The transparency zeal that has gripped some Washington politicians in recent years has yet to engulf the Senate’s campaign funding disclosure process, and the delinquency is to the detriment of the election process.
Opening up the government to greater public scrutiny has yet to apply to most Senate candidates. Few have voluntarily joined their House counterparts, presidential candidates and even most state-level public office-seekers, who are required by statute to electronically file their campaign finance information. Instead, most incumbents and challengers still, as allowed by Senate regulations, use 1970s-era paper filings to submit their campaign finance reports to the Federal Election Commission.
The irony is that such data are mostly tracked electronically and generated on computers before being printed out to submit to the FEC.
This is a horribly expensive and inefficient effort, a fact recognized by the senators who take it upon themselves to buck the system and file electronically. Most importantly, the paper filings limit the public’s ability to see such data before they vote and prevent the media from serving its all-important role as a check on political corruption in a timely manner.
The paper-based filing means that - unlike other campaigns for federal office, where data are available and searchable online soon after the regular quarterly filing deadline - Senate finance data are delayed because of the lengthened processing time. The delay in posting the information on the Internet can be months … which is just fine with some Senate campaigns.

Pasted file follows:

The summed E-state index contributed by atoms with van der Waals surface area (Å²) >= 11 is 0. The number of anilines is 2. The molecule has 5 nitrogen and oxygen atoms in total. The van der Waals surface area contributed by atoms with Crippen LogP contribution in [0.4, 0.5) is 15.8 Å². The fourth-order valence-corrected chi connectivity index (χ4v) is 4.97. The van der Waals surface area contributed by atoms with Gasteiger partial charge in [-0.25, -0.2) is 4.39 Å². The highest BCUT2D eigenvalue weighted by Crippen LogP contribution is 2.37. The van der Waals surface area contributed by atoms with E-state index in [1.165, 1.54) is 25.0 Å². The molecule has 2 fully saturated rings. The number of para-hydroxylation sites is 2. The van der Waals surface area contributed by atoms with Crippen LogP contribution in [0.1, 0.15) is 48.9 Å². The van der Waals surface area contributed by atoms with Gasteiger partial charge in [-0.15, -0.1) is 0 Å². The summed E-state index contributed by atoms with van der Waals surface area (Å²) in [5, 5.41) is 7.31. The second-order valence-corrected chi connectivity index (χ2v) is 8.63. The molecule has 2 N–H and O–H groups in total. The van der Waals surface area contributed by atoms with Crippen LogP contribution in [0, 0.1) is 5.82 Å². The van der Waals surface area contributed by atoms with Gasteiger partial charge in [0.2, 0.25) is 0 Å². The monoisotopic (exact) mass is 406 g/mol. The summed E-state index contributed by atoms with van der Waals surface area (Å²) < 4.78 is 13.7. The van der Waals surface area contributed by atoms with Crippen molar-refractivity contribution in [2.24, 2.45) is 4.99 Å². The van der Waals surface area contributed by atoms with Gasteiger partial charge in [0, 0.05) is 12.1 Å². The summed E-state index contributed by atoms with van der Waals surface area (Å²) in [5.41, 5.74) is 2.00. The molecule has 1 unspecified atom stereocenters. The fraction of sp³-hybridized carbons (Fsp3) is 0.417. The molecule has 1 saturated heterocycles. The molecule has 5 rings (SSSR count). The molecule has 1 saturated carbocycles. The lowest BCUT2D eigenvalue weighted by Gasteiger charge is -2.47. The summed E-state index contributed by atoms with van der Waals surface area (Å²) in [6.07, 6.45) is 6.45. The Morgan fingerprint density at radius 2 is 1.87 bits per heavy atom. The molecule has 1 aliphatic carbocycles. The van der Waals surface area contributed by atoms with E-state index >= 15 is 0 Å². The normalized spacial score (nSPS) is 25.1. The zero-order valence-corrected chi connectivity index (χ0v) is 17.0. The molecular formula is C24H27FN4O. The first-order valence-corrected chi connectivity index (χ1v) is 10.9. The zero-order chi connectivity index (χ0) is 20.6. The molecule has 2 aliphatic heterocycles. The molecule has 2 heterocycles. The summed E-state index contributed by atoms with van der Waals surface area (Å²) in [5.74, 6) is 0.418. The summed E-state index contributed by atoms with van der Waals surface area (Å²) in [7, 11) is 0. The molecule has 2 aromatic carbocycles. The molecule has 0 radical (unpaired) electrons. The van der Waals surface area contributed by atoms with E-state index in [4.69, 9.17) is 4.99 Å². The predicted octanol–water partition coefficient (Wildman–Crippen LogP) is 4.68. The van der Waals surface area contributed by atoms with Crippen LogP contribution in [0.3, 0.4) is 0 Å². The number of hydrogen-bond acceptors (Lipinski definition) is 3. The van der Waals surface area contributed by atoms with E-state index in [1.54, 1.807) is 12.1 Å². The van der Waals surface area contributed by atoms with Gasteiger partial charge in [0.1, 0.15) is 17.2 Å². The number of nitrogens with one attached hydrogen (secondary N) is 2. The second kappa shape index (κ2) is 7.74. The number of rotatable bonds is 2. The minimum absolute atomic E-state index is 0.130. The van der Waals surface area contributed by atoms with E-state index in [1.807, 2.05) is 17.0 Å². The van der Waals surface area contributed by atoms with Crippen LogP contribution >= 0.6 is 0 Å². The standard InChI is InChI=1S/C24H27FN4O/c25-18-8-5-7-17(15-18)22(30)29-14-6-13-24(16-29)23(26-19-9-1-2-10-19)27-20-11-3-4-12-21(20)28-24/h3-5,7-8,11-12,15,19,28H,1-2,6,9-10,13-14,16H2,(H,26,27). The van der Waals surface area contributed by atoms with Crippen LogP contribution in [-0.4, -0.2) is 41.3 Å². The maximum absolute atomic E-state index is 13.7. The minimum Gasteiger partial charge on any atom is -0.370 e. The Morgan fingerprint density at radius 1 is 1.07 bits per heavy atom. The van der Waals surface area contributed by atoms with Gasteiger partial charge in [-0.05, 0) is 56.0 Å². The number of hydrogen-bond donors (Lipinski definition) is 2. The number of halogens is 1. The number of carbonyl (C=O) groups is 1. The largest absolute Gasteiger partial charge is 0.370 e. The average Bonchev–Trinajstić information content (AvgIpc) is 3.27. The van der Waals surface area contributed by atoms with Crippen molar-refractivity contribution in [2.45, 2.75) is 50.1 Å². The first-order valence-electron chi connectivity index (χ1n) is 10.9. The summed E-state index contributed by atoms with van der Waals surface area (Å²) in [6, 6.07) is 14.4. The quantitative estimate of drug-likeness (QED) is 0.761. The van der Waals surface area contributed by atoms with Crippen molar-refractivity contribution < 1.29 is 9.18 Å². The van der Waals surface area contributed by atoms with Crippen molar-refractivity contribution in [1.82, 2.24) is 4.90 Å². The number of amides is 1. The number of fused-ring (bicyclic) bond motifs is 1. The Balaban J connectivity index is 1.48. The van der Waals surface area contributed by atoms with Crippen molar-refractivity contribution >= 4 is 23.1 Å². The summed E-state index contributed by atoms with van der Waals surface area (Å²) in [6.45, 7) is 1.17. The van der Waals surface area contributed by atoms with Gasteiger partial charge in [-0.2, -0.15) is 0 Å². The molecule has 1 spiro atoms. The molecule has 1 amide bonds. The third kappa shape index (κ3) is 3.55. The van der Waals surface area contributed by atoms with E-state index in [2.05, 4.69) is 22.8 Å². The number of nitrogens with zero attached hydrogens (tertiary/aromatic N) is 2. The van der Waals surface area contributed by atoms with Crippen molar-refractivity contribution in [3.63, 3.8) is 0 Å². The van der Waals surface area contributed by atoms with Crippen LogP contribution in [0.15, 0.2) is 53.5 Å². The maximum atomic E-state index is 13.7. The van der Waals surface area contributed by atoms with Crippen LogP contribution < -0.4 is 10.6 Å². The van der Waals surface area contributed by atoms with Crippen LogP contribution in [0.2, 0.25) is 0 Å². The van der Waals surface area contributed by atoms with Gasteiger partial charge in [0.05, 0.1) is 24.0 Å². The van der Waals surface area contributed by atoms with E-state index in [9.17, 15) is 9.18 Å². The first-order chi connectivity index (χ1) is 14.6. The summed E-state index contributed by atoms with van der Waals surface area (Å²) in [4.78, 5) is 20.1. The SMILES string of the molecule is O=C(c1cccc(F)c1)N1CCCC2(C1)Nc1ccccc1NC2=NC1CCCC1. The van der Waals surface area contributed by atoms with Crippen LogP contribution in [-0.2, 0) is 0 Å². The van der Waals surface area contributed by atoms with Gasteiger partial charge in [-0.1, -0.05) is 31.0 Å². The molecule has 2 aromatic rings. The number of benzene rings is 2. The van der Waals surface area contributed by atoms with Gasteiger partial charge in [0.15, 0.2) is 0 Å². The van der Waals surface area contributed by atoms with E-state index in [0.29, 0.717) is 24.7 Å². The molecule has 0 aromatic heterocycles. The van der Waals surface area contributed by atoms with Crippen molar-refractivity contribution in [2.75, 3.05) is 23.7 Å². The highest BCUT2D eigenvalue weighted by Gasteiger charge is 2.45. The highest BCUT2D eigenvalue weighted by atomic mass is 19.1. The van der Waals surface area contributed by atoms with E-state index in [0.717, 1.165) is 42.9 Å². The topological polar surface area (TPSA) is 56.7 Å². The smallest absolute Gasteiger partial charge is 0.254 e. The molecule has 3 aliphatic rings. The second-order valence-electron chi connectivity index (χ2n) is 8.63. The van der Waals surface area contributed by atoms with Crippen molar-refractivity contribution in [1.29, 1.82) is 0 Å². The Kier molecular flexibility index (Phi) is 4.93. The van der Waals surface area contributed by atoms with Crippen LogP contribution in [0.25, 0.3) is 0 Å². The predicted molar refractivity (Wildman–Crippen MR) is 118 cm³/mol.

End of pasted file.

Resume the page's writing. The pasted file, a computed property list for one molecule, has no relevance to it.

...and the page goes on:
There are myriad problems with the campaign finance laws, including loopholes that allow politicians and advocacy groups to game the system and unconstitutional limits to advocacy that the Supreme Court currently is reviewing. But the disclosure laws give an invaluable view into who is lining campaign coffers, albeit that can be somewhat manipulated by campaigns and congressional offices.
All the retyping of information into the FEC database by contractors also costs around $250,000 annually. Electronic filling is no more costly and would remove this waste of taxpayer dollars along with printing costs for Senate offices.
Sen. Russell Feingold, Wisconsin Democrat, has once again reintroduced legislation requiring electronic fillings by senators. Such efforts over the last six years have never reached the Senate floor. The bill has 32 co-sponsors, including conservative Thad Cochran, Mississippi Republican. This is not a partisan or ideological issue. But John Ensign, Nevada Republican, has led the strongest public effort in recent years to kill the move by insisting on the addition of a poison pill amendment requiring groups filing ethics complaints against senators to disclose their donors. While a worthwhile effort, Mr. Ensign’s amendment is best left to other legislation. A similar effort is said to be contemplated by Pat Roberts, Kansas Republican, in this session.
The Senate moves slowly, a fact inherent in the deliberative nature of its design and further enhanced by the body’s rules. But that does not mean those same rules should be used to avoid inconvenient scrutiny.
Senate Majority Leader Harry Reid is said to be looking to bring the measure to the floor without additions, an unlikely event. In the absence of that move, Mr. Reid should put senators on the record with a vote. If senators from either party have any honest interest in being good stewards of the public trust, they will not continue accepting efforts to protect themselves from timely public attention.